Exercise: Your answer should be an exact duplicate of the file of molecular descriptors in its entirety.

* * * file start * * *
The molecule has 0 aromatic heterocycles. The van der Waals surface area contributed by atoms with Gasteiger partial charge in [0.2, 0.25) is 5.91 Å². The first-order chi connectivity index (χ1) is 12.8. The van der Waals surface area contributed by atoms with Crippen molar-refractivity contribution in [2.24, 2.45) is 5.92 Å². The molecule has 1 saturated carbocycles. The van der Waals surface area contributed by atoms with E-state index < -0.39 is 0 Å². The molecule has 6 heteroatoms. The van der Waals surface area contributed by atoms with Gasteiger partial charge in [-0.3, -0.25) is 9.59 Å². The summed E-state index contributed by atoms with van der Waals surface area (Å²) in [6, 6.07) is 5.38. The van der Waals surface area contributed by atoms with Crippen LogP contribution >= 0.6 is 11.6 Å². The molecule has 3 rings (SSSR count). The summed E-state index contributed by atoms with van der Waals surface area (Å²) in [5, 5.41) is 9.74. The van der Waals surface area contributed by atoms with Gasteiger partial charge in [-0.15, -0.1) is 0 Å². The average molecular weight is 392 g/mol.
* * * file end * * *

The molecule has 0 aromatic heterocycles. The van der Waals surface area contributed by atoms with Gasteiger partial charge in [0.2, 0.25) is 5.91 Å². The first-order chi connectivity index (χ1) is 12.8. The van der Waals surface area contributed by atoms with Crippen molar-refractivity contribution in [2.24, 2.45) is 5.92 Å². The molecule has 1 saturated carbocycles. The van der Waals surface area contributed by atoms with E-state index < -0.39 is 0 Å². The molecule has 6 heteroatoms. The van der Waals surface area contributed by atoms with Gasteiger partial charge in [-0.3, -0.25) is 9.59 Å². The summed E-state index contributed by atoms with van der Waals surface area (Å²) in [6, 6.07) is 5.38. The van der Waals surface area contributed by atoms with Crippen LogP contribution >= 0.6 is 11.6 Å². The molecule has 3 rings (SSSR count). The summed E-state index contributed by atoms with van der Waals surface area (Å²) in [5, 5.41) is 9.74. The van der Waals surface area contributed by atoms with Gasteiger partial charge in [-0.15, -0.1) is 0 Å². The average molecular weight is 392 g/mol.